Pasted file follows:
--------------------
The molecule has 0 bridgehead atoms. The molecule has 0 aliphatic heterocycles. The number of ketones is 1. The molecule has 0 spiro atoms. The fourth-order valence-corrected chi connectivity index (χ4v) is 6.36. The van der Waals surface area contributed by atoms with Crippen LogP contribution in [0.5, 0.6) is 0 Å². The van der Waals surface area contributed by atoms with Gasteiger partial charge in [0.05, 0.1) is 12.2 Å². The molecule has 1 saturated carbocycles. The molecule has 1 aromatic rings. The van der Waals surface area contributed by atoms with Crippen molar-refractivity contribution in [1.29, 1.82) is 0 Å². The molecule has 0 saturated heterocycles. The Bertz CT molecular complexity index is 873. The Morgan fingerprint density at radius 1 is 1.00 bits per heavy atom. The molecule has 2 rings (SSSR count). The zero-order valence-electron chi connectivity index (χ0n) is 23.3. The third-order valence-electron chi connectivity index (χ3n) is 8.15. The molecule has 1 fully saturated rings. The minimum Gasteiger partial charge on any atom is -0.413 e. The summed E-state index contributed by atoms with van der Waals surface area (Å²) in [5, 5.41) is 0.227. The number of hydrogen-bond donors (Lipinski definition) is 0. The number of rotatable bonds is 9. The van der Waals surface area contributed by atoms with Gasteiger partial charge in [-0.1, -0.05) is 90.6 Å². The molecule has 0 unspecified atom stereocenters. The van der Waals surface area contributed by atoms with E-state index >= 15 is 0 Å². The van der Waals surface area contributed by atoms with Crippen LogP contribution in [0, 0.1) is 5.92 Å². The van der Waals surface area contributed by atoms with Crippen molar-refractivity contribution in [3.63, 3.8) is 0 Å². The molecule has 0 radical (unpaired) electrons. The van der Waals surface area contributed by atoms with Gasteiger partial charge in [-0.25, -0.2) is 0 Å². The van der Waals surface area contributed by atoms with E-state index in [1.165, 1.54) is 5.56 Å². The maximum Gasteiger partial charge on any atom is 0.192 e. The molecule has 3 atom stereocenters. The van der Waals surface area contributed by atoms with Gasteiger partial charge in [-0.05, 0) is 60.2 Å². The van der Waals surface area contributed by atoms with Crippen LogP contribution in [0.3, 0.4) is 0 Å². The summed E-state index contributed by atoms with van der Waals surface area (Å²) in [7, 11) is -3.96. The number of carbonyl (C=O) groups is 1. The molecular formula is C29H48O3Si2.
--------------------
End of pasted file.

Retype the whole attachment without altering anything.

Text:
The molecule has 0 bridgehead atoms. The molecule has 0 aliphatic heterocycles. The number of ketones is 1. The molecule has 0 spiro atoms. The fourth-order valence-corrected chi connectivity index (χ4v) is 6.36. The van der Waals surface area contributed by atoms with Crippen LogP contribution in [0.5, 0.6) is 0 Å². The van der Waals surface area contributed by atoms with Gasteiger partial charge in [0.05, 0.1) is 12.2 Å². The molecule has 1 saturated carbocycles. The molecule has 1 aromatic rings. The van der Waals surface area contributed by atoms with Crippen molar-refractivity contribution in [1.29, 1.82) is 0 Å². The molecule has 0 saturated heterocycles. The Bertz CT molecular complexity index is 873. The Morgan fingerprint density at radius 1 is 1.00 bits per heavy atom. The molecule has 2 rings (SSSR count). The zero-order valence-electron chi connectivity index (χ0n) is 23.3. The third-order valence-electron chi connectivity index (χ3n) is 8.15. The molecule has 1 fully saturated rings. The minimum Gasteiger partial charge on any atom is -0.413 e. The summed E-state index contributed by atoms with van der Waals surface area (Å²) in [5, 5.41) is 0.227. The number of hydrogen-bond donors (Lipinski definition) is 0. The number of rotatable bonds is 9. The van der Waals surface area contributed by atoms with Gasteiger partial charge in [-0.1, -0.05) is 90.6 Å². The molecule has 0 unspecified atom stereocenters. The van der Waals surface area contributed by atoms with E-state index >= 15 is 0 Å². The van der Waals surface area contributed by atoms with Crippen LogP contribution in [0, 0.1) is 5.92 Å². The van der Waals surface area contributed by atoms with Crippen molar-refractivity contribution in [3.63, 3.8) is 0 Å². The molecule has 0 radical (unpaired) electrons. The van der Waals surface area contributed by atoms with Gasteiger partial charge in [-0.25, -0.2) is 0 Å². The van der Waals surface area contributed by atoms with E-state index in [1.165, 1.54) is 5.56 Å². The maximum Gasteiger partial charge on any atom is 0.192 e. The molecule has 3 atom stereocenters. The van der Waals surface area contributed by atoms with Gasteiger partial charge in [-0.05, 0) is 60.2 Å². The van der Waals surface area contributed by atoms with Crippen LogP contribution in [0.3, 0.4) is 0 Å². The summed E-state index contributed by atoms with van der Waals surface area (Å²) in [7, 11) is -3.96. The number of carbonyl (C=O) groups is 1. The molecular formula is C29H48O3Si2.